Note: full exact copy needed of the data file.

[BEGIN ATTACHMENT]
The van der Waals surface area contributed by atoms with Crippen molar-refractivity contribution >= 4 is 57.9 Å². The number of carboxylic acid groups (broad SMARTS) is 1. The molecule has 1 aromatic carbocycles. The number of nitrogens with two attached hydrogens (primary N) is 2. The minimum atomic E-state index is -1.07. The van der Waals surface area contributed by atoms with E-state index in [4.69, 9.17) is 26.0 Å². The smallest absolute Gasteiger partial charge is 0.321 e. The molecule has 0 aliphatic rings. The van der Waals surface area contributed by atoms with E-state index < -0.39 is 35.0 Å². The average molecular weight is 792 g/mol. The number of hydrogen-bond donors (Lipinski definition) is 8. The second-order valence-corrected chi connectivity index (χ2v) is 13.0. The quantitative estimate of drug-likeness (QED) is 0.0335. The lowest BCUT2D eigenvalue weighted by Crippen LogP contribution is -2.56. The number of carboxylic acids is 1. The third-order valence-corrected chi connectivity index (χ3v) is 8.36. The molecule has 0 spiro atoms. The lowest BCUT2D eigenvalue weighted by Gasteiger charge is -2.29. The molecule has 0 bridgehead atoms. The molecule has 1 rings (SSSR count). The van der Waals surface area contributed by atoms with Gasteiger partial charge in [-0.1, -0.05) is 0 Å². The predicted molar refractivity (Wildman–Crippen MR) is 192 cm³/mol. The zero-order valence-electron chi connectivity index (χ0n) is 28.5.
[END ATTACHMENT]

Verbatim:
The van der Waals surface area contributed by atoms with Crippen molar-refractivity contribution >= 4 is 57.9 Å². The number of carboxylic acid groups (broad SMARTS) is 1. The molecule has 1 aromatic carbocycles. The number of nitrogens with two attached hydrogens (primary N) is 2. The minimum atomic E-state index is -1.07. The van der Waals surface area contributed by atoms with E-state index in [4.69, 9.17) is 26.0 Å². The smallest absolute Gasteiger partial charge is 0.321 e. The molecule has 0 aliphatic rings. The van der Waals surface area contributed by atoms with E-state index < -0.39 is 35.0 Å². The average molecular weight is 792 g/mol. The number of hydrogen-bond donors (Lipinski definition) is 8. The second-order valence-corrected chi connectivity index (χ2v) is 13.0. The quantitative estimate of drug-likeness (QED) is 0.0335. The lowest BCUT2D eigenvalue weighted by Crippen LogP contribution is -2.56. The number of carboxylic acids is 1. The third-order valence-corrected chi connectivity index (χ3v) is 8.36. The molecule has 0 spiro atoms. The lowest BCUT2D eigenvalue weighted by Gasteiger charge is -2.29. The molecule has 0 bridgehead atoms. The molecule has 1 rings (SSSR count). The van der Waals surface area contributed by atoms with Gasteiger partial charge in [-0.1, -0.05) is 0 Å². The predicted molar refractivity (Wildman–Crippen MR) is 192 cm³/mol. The zero-order valence-electron chi connectivity index (χ0n) is 28.5.